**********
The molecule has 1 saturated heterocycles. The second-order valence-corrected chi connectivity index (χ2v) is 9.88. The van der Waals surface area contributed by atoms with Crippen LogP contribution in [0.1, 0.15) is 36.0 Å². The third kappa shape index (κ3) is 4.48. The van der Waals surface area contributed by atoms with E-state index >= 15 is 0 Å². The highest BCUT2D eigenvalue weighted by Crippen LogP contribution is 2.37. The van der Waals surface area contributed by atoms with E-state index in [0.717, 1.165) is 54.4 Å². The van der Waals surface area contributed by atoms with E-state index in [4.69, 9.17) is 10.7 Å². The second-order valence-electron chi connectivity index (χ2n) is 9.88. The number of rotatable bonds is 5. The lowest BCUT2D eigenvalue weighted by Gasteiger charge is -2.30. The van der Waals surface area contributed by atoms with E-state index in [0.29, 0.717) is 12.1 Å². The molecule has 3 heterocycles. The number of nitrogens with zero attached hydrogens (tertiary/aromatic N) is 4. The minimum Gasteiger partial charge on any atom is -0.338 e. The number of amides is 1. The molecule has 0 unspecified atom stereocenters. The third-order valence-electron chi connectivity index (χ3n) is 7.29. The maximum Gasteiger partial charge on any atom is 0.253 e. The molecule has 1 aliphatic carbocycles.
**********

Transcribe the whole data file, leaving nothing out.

The molecule has 1 saturated heterocycles. The second-order valence-corrected chi connectivity index (χ2v) is 9.88. The van der Waals surface area contributed by atoms with Crippen LogP contribution in [0.1, 0.15) is 36.0 Å². The third kappa shape index (κ3) is 4.48. The van der Waals surface area contributed by atoms with E-state index >= 15 is 0 Å². The highest BCUT2D eigenvalue weighted by Crippen LogP contribution is 2.37. The van der Waals surface area contributed by atoms with E-state index in [0.717, 1.165) is 54.4 Å². The van der Waals surface area contributed by atoms with E-state index in [4.69, 9.17) is 10.7 Å². The second-order valence-electron chi connectivity index (χ2n) is 9.88. The number of rotatable bonds is 5. The lowest BCUT2D eigenvalue weighted by Gasteiger charge is -2.30. The van der Waals surface area contributed by atoms with E-state index in [0.29, 0.717) is 12.1 Å². The molecule has 3 heterocycles. The number of nitrogens with zero attached hydrogens (tertiary/aromatic N) is 4. The minimum Gasteiger partial charge on any atom is -0.338 e. The number of amides is 1. The molecule has 0 unspecified atom stereocenters. The third-order valence-electron chi connectivity index (χ3n) is 7.29. The maximum Gasteiger partial charge on any atom is 0.253 e. The molecule has 1 aliphatic carbocycles.